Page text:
Cover image for The miracle game
The miracle game
Škvorecký, Josef, 1924-2012.
Uniform Title:
Mirákl. English
First American edition.
Publication Information:
New York : A.A. Knopf, 1990.
Physical Description:
436 pages ; 25 cm
General Note:
Translation of: Mirakl.
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Author Notes

Josef Skvorecky was born in Nachod, Czechoslovakia on September 27, 1924. Under Nazi occupation, he was forced to work in an aircraft factory. He later read Philosophy at Charles University in Prague. He worked for the state publishing house, helping to translate books by Ernest Hemingway, William Faulkner and Raymond Chandler. He began to write detective stories featuring Lieutenant Boruvka, which became popular with Czech readers. In 1958, his novel The Cowards was published and then banned on the grounds that it was "Titoist and Zionist."

He and his wife moved to Canada after the 1968 Soviet-led invasion of Czechoslovakia that crushed the liberal reforms known as the Prague Spring. They founded 68 Publishers in 1971, which released more than 200 books by exiled Czech authors and those banned by the communists. Skvorecky's other written works include Miss Silver's Past, The Engineer of Human Souls, and The Miracle Game. In 1980, he received the Neustadt International Prize for Literature. He taught at the University of Toronto. He died on January 3, 2012 at the age of 87.

(Bowker Author Biography)

Reviews 1

Publisher's Weekly Review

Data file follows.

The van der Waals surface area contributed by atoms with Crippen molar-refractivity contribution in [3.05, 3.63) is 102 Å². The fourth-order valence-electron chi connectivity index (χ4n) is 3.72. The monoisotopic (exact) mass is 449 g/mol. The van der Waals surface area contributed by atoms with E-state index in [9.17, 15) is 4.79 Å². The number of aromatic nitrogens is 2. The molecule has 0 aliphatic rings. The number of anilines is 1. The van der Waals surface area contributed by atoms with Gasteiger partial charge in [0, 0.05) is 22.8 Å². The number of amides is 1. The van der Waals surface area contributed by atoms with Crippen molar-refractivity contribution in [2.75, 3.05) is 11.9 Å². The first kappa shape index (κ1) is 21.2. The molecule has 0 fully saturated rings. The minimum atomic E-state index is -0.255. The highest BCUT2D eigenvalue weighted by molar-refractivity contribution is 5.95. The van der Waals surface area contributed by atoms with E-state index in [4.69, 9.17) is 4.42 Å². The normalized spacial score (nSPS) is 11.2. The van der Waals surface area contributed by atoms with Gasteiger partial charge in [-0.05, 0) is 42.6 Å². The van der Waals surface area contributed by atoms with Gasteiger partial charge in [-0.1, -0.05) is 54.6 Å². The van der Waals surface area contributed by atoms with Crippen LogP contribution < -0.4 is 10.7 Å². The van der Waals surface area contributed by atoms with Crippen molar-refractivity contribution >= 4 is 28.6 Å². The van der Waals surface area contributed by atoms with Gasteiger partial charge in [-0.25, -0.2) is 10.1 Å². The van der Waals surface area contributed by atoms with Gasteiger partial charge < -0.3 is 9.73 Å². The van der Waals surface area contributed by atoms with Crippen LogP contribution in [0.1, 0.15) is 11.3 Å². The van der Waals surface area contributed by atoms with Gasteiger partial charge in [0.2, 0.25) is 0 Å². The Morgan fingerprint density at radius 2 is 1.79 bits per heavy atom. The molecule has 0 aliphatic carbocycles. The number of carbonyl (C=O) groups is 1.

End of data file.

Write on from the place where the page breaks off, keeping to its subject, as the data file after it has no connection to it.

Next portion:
This big, lush political novel spans 20 years of recent Czech history, culminating in the Prague Spring and the Russian invasion of 1968. Shortly after the war, Danny Smiricky, the cynical hero of Skvorecky's novel The Engineer of Human Souls , is present--although dozing--in a rural Bohemian church when a statue of St. Joseph moves on its pedestal, seemingly of its own volition. The Catholic clergy call it a miracle, but the Communist secret police conduct their own investigation. Alleging that the event was a fraud, they torture and murder the attending priest. In the more liberal political climate of the late '60s, Smiricky sets out to help a crusading journalist solve the mystery; the novel is loosely structured as a detective story, complete with clues and false trails. But Smiricky's real role is devil's advocate, standing aside from the unfolding drama of modern history--he refers to himself as a ``Good Soldier Svejk''--in order to comment on it. As a writer of well-received operettas, Smiricky has special access to the intellectuals involved in the Prague Spring uprising, and he takes amusing, nasty jibes at the real participants. Czech President Havel becomes ``the world-famous playwright Hejl'' who is already organizing for his future political party; the writer Bohumil Hrabal, also portrayed in an unflattering light, has been transformed into the ``gifted non-party novelist Nabal''; etc. Skvorecky's ambitious attempt to capture the spirit and feel of this turbulent era makes for fascinating reading. (Feb.) (c) Copyright PWxyz, LLC. All rights reserved